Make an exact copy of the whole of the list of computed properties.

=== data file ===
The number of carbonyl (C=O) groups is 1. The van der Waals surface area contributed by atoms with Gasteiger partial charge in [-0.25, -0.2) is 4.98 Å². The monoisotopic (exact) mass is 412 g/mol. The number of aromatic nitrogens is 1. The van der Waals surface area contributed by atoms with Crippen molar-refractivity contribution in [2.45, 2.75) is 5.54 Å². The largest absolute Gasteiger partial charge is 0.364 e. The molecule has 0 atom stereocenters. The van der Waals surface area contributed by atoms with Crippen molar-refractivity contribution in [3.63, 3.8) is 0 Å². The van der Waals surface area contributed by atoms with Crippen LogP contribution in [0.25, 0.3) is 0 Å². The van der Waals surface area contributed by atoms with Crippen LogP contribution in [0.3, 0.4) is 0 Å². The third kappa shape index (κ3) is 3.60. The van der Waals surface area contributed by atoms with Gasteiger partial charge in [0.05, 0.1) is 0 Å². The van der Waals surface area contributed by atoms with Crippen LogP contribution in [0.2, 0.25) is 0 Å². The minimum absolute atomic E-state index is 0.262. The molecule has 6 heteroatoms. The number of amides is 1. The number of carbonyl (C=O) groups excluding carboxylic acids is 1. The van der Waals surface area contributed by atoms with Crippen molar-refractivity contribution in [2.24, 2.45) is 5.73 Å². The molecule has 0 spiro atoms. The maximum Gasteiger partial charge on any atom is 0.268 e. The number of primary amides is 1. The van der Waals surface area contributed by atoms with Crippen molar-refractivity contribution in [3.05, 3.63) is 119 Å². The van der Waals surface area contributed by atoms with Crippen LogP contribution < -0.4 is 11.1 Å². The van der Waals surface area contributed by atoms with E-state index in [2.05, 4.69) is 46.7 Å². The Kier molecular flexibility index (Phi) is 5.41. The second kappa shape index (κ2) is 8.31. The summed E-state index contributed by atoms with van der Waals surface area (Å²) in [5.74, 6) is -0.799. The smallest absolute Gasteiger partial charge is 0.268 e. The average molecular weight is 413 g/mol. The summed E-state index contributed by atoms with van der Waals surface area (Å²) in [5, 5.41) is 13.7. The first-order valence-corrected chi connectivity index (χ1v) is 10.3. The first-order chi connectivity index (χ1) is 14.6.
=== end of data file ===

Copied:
The number of carbonyl (C=O) groups is 1. The van der Waals surface area contributed by atoms with Gasteiger partial charge in [-0.25, -0.2) is 4.98 Å². The monoisotopic (exact) mass is 412 g/mol. The number of aromatic nitrogens is 1. The van der Waals surface area contributed by atoms with Crippen molar-refractivity contribution in [2.45, 2.75) is 5.54 Å². The largest absolute Gasteiger partial charge is 0.364 e. The molecule has 0 atom stereocenters. The van der Waals surface area contributed by atoms with Crippen molar-refractivity contribution in [3.63, 3.8) is 0 Å². The van der Waals surface area contributed by atoms with Crippen LogP contribution in [0.25, 0.3) is 0 Å². The van der Waals surface area contributed by atoms with Crippen LogP contribution in [0.3, 0.4) is 0 Å². The third kappa shape index (κ3) is 3.60. The van der Waals surface area contributed by atoms with Gasteiger partial charge in [0.05, 0.1) is 0 Å². The van der Waals surface area contributed by atoms with Crippen LogP contribution in [0.2, 0.25) is 0 Å². The minimum absolute atomic E-state index is 0.262. The molecule has 6 heteroatoms. The number of amides is 1. The number of carbonyl (C=O) groups excluding carboxylic acids is 1. The van der Waals surface area contributed by atoms with Crippen molar-refractivity contribution in [2.24, 2.45) is 5.73 Å². The molecule has 0 spiro atoms. The maximum Gasteiger partial charge on any atom is 0.268 e. The number of primary amides is 1. The van der Waals surface area contributed by atoms with Crippen molar-refractivity contribution in [3.05, 3.63) is 119 Å². The van der Waals surface area contributed by atoms with Crippen LogP contribution < -0.4 is 11.1 Å². The van der Waals surface area contributed by atoms with E-state index in [2.05, 4.69) is 46.7 Å². The Kier molecular flexibility index (Phi) is 5.41. The second kappa shape index (κ2) is 8.31. The summed E-state index contributed by atoms with van der Waals surface area (Å²) in [5.74, 6) is -0.799. The smallest absolute Gasteiger partial charge is 0.268 e. The average molecular weight is 413 g/mol. The summed E-state index contributed by atoms with van der Waals surface area (Å²) in [5, 5.41) is 13.7. The first-order valence-corrected chi connectivity index (χ1v) is 10.3. The first-order chi connectivity index (χ1) is 14.6.